UBC Theses and Dissertations
An exploration of task presentation characteristics of elementary physical education specialist and nonspecialist student-teachers in physical education instruction O’Connor, Angela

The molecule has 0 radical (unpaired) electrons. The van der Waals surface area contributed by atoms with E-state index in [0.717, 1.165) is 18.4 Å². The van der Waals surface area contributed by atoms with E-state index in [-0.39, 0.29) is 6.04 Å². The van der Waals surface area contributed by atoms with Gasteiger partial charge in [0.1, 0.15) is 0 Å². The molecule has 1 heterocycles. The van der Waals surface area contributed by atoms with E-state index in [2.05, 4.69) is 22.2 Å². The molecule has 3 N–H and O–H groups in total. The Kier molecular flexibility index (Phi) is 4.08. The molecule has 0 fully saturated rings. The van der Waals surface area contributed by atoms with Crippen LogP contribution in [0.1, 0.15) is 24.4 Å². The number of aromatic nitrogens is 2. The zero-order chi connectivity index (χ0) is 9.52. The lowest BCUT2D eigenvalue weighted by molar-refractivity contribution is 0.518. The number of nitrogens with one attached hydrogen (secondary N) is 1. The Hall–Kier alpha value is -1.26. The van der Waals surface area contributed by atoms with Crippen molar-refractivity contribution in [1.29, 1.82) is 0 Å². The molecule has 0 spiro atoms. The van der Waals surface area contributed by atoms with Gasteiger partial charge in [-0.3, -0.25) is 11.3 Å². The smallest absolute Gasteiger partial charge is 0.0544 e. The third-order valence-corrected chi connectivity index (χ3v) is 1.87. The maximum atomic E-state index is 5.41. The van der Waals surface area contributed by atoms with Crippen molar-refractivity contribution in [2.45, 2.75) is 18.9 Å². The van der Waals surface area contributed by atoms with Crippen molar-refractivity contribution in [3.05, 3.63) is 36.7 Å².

The purpose of this study is to describe the type of tasks and the characteristics of the tasks' presentation as displayed in physical education specialist and nonspecialist student teacher physical education elementary lessons and to identify if any differences exist between these groups. The participants in the study were three elementary specialist and three elementary nonspecialist student-teachers all undertaking their final 13 week practicum at elementary schools in one school district. All of the six student-teachers were assigned to intermediate classes of Grades 3 to 7 and were responsible for teaching physical education to their assigned class. An important component of task presentation is the teacher's development of content. This is achieved through the presentation of informing, extending, refining, repeating, and applying task types. Task type and task presentation characteristics such as the clarity, visual demonstration completeness, number, accuracy, qualitative nature of cues, appropriateness of pupil responses, and congruency of teacher feedback were described using The Qualitative Measures of Teaching Performance Scale (Rink and Werner, 1989). The QMTPS was used to analyze the three videotaped physical education lessons that each student-teacher taught in weeks five through nine of the practicum. Interviews with the student-teachers and observations of their teaching provided insights into the selection of task type and task presentation. All data were presented in six single case reports and regularities and patterns across cases were identified relative to task type and task presentation characteristics. Differences were found between physical education specialist and nonspecialist student teachers in task type and presentation characteristics. The specialists presented a range of task types and the nonspecialists displayed predominantly informing tasks. A higher number of refining and applying tasks were presented by the specialists. Time available in the lesson, the lesson format, the student-teachers' perception of the pupils’ skill level, the student-teachers' knowledge of the pupils' previous experience in the task, and the degree to which the content presented was based on the decision of others in the school played a significant role in accounting for the order and types of the tasks presented. A greater number of the specialists' tasks were supported by demonstrations and an appropriate number of cues. Reference to specific anatomical terms and biomechanical principles were evident in these cues. The teaching style of the student-teacher and the lesson format influenced the presentation of the tasks. Although the results of this multiple-case study cannot be generalized, the findings of the study indicate a need for a greater emphasis on content development and task presentation in physical education pedagogy courses in elementary teacher education programs. This will assist prospective teachers, both specialist and nonspecialist, to learn to present and develop appropriate strategies for the development of content in physical education classes.
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